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How To Talk With Kids About School Violence

Posted by Dr. Andrea Wadley on Jan 31, 2024 10:47:24 AM

school safety priority

I remember exactly where I was when I first heard about the Sandy Hook school shooting. It was close to Christmas and I was sitting in the carpool line waiting to pick up my step-daughter from her elementary school. At the time, those violent events were extremely sad but also seemed so far away.

Over time, things have moved closer and closer to my quiet suburban life.

Last spring, a small Christian school with a similar name as ours made the sad and growing list of schools affected by shootings. This atrocity was followed shortly by the events at Allen Outlet Mall. My sister and her family live close to that mall and shop there frequently, and my nephews went to school with some of the victims.

I know this sounds self-focused, and it is.

Often, we as humans try to protect ourselves from horrible news by thinking, “Well, that can’t happen to me.” As a physician, I saw a lot of that denial during the recent global pandemic. Unfortunately, none of us are exempt from the trials and hardships of living in a fallen world.

Jesus even said, “I have told you these things, so that in me you may have peace. In this world you will have trouble. But take heart! I have overcome the world.” (John 16:33 New International Version (NIV)

As a pediatrician, it is my job to help parents navigate how to talk with children about school violence and safety at school.

Work Through Your Own Emotions First

Parents are human beings. We all have different reactions and emotions when it comes to hearing about a new tragedy. The sum of our life experiences contributes to our reaction to things like school safety guidelines, drills at school, and allowing strangers on campus where our children spend the majority of their days.

From thinking about our young children doing emergency drills during their school day or our middle school students facing the possibility of violence in school, we may want to curl up in a ball and put our hands over our ears. Unfortunately, denial of bad news about school safety issues will not make it go away.

As an adult and often family and community leaders, we need to come to terms with our own emotions before we address our children about violence.

Turn Off the News

While it is important to stay informed and not bury our heads in the sand, God never intended for us to consume so much about the world all at once. In one evening newscast, you can hear about new hardships on every end of the earth and back. Additionally, news reports of school shootings seem to be a regular occurrence in our current 24-hour news cycle.

While processing all of this information is difficult for adults, often, the news is even harder for children to follow and understand. News of tragic events can lead children to have intense reactions. Limit television viewing so that you can have a sense of control over how you approach difficult conversations with your children. Our job as parents is to provide age-appropriate information to our children about all aspects of life, from body image to news of school shootings.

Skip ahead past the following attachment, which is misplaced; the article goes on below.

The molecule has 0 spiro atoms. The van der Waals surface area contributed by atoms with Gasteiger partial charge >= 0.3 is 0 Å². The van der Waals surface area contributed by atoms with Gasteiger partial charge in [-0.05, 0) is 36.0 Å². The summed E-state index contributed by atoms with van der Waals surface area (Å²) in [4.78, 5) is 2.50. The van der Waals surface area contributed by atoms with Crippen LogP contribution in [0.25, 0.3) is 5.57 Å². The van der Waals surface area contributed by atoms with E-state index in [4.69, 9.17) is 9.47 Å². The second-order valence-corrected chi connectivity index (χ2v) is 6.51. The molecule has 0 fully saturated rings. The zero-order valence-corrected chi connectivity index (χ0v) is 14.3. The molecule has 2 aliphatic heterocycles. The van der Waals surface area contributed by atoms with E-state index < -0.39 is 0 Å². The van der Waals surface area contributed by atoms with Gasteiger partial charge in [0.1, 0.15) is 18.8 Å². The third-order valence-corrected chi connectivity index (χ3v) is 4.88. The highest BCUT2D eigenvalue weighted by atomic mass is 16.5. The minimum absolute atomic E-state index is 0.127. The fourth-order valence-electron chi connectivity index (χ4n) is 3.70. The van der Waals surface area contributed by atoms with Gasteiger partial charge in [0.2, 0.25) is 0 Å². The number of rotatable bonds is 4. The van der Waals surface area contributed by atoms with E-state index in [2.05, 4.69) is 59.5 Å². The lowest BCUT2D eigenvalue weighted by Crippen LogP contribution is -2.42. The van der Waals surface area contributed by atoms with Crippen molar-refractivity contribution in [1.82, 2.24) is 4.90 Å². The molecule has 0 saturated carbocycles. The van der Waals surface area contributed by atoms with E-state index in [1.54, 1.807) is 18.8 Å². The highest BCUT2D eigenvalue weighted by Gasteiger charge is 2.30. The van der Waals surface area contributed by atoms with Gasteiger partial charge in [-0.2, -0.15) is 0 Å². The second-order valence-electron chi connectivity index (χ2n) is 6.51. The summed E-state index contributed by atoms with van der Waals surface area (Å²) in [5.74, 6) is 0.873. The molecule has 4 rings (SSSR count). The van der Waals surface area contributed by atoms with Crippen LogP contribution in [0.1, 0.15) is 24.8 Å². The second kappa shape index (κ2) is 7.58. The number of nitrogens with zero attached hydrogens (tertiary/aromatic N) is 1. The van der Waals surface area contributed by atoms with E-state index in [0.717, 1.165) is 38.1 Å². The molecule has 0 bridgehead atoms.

talking with kids about violence

Be Ready to Talk with Your Child

Parents often desire to avoid having difficult conversations with their children because they are afraid of navigating the content of conversations and the difficult questions that they will face. While a parent may not have all of the answers, finding time to incorporate conversations around school violence is an important topic in family discussions.

Age-Based Tips for Parents

  • Start with open-ended questions to gauge your child's understanding no matter what age they are.
  • Find a neutral environment for difficult conversations; sometimes, a great place for ongoing conversation is regular meal times with the family or incorporating the dialogue into daily life.
  • Determine your words based on your child's emotional responses and level of understanding.
  • Consider using picture books for young children.
  • Discuss with older children how they can play a part in violence prevention among their friends and peers by reporting suspicious activity, acts of violence, or a friend who seems to be struggling to a school counselor or other trusted adult.

Some Kids Need Extra Help

If your child is showing signs of depression and /or anxiety that you cannot easily manage at home, please reach out to your child's pediatrician. Often, we can help you treat your child's symptoms and/or refer you to another mental health professional.

Mental illness can be common in children and it is important for parents to recognize the signs and symptoms. Often, these kids will need special care from a behavioral health specialist.

school safety measures

Ultimately, God is in Control

"God is in control" is not just a cute saying for a bumper sticker.

It is something that we, as believers, know with our hearts and must center our lives around. While CCA has done a fantastic job in responding to this era of school shootings and violence with preparation and improved safety measures, as believers in Jesus Christ, we know that we will still face trouble.

Click here to read more about CCA's improved security measures.

God created our children in His image and loves them more than we could ever fathom.

We trust God in the good times and the bad. He is our fortress in times of trouble. If something is outside of his will, it cannot come to pass.

I named my pediatric practice after Psalm 127 and it is an appropriate Psalm to remember when we are thinking through school violence and how our children are gifted to us by the Lord.

psalm 127 center

Andrea Wadley, MD, IBCLC, is a parent of a CCA 5th grader and owner of 127 Pediatrics in Colleyville.

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Topics: Parenting